{
range:$R(1,25),
values:[1, 5,10,15,20,25],
disabled:true,
onSlide:function(v){ $('value1').innerHTML = "New Slide
Value="+v;}
}
);
}

The disabled option will initially make the element's state disabled, and we can change this state using setDisabled.

Enabling the slider

As we can disable our slider element using the disabled option, we can also enable the element using the same option by passing the value as false.

Our constructor definition would look like the code snippet shown as follows:

window.onload = function() {
new Control.Slider('handle1' , 'track1',
{
range:$R(1,25),
values:[1, 5,10,15,20,25],
disabled:false,
onSlide:function(v){ $('value1').innerHTML = "New Slide
Value="+v;}
}
);
}

By default the value of the disabled option is false. The elements are enabled, and we can change the state using setEnabled.

Hands-on example with vertical and horizontal slider

Now that we have worked with vertical and horizontal slider, wouldn't it be a great idea to see both types of the slider on the same page? Yes indeed.

Let's get started.

At a very basic level, we can change the axis option of slider and we can get either the horizontal or vertical slider.

So now we will have two slider types on one page, and the only difference is in the axis orientation.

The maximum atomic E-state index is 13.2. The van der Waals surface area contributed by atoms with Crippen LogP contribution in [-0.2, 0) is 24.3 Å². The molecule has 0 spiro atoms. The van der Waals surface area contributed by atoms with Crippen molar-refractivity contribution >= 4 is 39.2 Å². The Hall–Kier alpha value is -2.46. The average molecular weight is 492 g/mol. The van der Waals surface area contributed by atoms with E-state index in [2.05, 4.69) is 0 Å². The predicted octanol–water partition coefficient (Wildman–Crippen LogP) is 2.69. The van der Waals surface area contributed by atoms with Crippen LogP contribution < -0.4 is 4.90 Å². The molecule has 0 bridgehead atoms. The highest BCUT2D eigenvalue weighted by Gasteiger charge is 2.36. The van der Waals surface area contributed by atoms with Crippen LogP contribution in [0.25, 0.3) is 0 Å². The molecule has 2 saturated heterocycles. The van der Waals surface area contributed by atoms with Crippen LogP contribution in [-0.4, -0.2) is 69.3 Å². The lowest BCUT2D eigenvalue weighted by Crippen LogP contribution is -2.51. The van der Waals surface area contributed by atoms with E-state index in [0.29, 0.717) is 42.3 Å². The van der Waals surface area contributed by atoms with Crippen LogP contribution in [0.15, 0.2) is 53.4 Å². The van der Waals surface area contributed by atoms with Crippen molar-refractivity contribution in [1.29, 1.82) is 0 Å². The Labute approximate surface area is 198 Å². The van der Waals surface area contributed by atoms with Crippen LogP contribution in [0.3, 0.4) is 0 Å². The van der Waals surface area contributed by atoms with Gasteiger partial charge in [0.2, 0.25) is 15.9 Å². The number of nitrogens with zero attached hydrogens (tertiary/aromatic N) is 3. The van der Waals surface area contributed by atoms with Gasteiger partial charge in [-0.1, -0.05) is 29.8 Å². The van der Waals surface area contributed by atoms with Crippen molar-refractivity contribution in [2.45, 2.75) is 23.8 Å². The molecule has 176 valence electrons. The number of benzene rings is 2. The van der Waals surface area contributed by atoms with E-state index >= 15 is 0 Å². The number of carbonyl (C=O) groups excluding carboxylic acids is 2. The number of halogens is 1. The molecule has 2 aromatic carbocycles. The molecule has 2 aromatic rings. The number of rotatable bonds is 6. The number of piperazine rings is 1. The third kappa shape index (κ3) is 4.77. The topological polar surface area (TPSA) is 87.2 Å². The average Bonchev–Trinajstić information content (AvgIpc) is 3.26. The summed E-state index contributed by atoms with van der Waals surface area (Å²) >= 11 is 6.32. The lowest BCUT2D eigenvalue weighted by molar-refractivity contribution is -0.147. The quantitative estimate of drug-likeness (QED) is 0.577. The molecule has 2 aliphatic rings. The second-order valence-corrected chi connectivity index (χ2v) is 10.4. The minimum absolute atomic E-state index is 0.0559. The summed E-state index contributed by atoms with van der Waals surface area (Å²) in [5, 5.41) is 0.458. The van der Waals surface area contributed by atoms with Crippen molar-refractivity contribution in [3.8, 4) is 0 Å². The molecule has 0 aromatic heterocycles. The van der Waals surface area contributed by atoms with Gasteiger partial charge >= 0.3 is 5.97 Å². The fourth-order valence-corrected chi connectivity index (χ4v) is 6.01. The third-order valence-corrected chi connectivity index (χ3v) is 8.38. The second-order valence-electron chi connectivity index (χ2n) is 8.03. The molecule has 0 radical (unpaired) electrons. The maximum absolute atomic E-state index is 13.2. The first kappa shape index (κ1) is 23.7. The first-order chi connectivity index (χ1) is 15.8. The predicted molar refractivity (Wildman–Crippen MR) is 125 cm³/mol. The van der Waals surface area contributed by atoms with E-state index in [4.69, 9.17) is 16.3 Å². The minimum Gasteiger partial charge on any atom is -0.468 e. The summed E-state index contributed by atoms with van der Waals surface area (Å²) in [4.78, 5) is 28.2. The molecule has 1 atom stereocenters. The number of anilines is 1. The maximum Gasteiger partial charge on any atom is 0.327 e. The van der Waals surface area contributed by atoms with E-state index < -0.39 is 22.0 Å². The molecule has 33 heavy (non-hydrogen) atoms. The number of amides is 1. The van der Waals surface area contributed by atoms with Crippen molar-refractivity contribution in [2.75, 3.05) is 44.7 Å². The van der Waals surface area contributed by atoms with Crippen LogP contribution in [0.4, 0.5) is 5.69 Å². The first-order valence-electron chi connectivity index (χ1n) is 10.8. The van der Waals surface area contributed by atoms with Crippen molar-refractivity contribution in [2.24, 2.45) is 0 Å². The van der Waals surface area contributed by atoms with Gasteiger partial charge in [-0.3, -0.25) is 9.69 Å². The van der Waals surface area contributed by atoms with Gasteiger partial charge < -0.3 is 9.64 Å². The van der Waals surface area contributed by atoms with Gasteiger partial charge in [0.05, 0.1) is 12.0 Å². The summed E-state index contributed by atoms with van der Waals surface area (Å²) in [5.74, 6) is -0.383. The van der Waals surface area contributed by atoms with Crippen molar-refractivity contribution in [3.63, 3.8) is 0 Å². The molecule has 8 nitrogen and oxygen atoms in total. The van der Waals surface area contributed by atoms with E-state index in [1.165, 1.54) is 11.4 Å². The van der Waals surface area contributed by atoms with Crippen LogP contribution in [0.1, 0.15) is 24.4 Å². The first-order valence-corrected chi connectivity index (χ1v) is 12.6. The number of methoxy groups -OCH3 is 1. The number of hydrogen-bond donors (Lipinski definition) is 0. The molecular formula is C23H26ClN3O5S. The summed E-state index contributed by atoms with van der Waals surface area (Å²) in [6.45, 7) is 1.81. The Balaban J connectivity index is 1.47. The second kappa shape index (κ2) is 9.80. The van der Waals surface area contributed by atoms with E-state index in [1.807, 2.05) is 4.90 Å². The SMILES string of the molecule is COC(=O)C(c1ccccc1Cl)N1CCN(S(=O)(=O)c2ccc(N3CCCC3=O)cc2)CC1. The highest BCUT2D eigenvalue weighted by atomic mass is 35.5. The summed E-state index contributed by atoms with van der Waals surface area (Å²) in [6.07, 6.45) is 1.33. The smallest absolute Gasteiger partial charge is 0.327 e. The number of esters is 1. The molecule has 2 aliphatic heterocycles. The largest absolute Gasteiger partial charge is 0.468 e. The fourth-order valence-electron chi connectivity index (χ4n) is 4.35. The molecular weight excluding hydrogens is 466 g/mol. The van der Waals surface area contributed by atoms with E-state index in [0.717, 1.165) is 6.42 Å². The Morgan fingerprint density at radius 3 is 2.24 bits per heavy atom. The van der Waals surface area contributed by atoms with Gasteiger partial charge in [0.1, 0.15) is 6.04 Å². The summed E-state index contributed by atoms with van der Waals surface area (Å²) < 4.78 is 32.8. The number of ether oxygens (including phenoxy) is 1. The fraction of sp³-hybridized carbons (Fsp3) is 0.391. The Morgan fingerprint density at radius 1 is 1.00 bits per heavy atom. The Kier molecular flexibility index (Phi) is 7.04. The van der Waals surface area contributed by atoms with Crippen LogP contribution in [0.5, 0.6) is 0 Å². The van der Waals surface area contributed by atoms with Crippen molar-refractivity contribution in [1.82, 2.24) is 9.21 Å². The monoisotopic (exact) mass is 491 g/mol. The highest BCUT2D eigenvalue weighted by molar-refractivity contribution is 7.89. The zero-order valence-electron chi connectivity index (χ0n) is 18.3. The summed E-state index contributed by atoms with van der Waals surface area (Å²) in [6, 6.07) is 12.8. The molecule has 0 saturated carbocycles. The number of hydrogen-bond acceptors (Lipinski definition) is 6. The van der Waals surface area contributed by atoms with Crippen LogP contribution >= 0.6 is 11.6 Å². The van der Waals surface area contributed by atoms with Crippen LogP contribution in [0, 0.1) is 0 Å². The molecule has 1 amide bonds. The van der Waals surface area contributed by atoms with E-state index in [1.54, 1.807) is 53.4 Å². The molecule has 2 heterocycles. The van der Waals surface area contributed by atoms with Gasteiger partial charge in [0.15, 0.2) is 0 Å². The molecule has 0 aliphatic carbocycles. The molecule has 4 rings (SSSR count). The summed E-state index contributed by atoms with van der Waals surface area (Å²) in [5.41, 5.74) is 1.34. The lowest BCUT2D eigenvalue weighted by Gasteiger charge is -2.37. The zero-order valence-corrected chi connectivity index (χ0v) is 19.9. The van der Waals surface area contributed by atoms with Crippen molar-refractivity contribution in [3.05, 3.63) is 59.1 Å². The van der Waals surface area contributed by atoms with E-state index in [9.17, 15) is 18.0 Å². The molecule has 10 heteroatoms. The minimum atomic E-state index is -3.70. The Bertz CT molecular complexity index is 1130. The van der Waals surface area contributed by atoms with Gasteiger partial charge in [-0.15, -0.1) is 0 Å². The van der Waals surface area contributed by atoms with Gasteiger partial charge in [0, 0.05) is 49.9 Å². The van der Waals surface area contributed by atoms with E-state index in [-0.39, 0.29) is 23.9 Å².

We need to create two tracks and the respective handles for the slider <div>s. The HTML part of the code is given as follows:

<h4>Mashup of Horizontal + Vertical Sliders</h4>
<div id="track1" class="track">
<div id="handle1" class="handle"></div>
</div>
<div id="track2">
<div id="handle2"></div>
</div>

This code is pretty simple. We have created a <div> as track1 and its respective inner <div> to hold the value as handle1. Similarly, we have created one more slider <div> as track2 and its handle as handle2.

After a bit of trendy dressing up of, and applying make-up to, the CSS, the basic slider looks like the following screenshot:

PHP and script.aculo.us Web 2.0 Application Interfaces

The CSS code is given here:

h4{ font: 13px verdana }
#track1 {
background-color:#BCE6D6;
height: 1em;
width: 200px;
}
#handle1 {
background-color:#30679B;
height: 0.5em;
width: 10px;
}
#track2 {
background-color:#BCE6D6;
height: 10em;
width: 15px;
}
#handle2 {
background-color:#30679B;
height: 1em;
width: 15px;
}
#sliding {
font: 13px verdana;
}
#changed {
font: 13px verdana;
}

OK, so now we have our slider in our page. Wait, we are missing something. Are you wondering where is the scripting and functionality?

Before that, let's add two divs, which will help us view the current values using the onChange and onSlide callbacks.

<p id="sliding"></p>
<p id="changed"></p>

Now let's first add script.aculo.us power to track1, our first slider.

new Control.Slider('handle1' , 'track1',
{
range: $R(1,50),
values: [1,5,15,25,35,45,50],
sliderValue: 1,
onChange: function(value){

$('changed').innerHTML = 'Changed Value :
'+value;
},
onSlide: function(value) {
$('sliding').innerHTML = 'Sliding Value: '+value;
}
} );